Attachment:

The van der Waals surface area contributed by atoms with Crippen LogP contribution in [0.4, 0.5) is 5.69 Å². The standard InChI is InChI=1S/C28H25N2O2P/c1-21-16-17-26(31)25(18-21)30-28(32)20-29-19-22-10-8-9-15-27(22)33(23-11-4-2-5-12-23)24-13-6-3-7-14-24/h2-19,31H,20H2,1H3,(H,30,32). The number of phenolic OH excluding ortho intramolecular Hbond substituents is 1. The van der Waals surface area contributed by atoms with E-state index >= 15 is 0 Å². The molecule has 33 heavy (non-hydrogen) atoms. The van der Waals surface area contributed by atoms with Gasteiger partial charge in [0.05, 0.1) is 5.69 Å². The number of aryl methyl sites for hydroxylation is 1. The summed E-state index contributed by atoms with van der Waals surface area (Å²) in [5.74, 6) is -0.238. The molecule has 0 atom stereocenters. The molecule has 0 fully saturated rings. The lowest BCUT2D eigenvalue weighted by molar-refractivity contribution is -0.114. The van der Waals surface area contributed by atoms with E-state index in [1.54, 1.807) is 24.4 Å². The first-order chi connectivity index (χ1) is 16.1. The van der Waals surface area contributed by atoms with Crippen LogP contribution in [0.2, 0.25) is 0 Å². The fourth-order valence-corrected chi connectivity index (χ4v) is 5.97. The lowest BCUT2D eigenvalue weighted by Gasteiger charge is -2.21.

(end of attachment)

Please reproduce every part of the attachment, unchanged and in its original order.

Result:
The van der Waals surface area contributed by atoms with Crippen LogP contribution in [0.4, 0.5) is 5.69 Å². The standard InChI is InChI=1S/C28H25N2O2P/c1-21-16-17-26(31)25(18-21)30-28(32)20-29-19-22-10-8-9-15-27(22)33(23-11-4-2-5-12-23)24-13-6-3-7-14-24/h2-19,31H,20H2,1H3,(H,30,32). The number of phenolic OH excluding ortho intramolecular Hbond substituents is 1. The van der Waals surface area contributed by atoms with E-state index >= 15 is 0 Å². The molecule has 33 heavy (non-hydrogen) atoms. The van der Waals surface area contributed by atoms with Gasteiger partial charge in [0.05, 0.1) is 5.69 Å². The number of aryl methyl sites for hydroxylation is 1. The summed E-state index contributed by atoms with van der Waals surface area (Å²) in [5.74, 6) is -0.238. The molecule has 0 atom stereocenters. The molecule has 0 fully saturated rings. The lowest BCUT2D eigenvalue weighted by molar-refractivity contribution is -0.114. The van der Waals surface area contributed by atoms with E-state index in [1.54, 1.807) is 24.4 Å². The first-order chi connectivity index (χ1) is 16.1. The van der Waals surface area contributed by atoms with Crippen LogP contribution in [0.2, 0.25) is 0 Å². The fourth-order valence-corrected chi connectivity index (χ4v) is 5.97. The lowest BCUT2D eigenvalue weighted by Gasteiger charge is -2.21.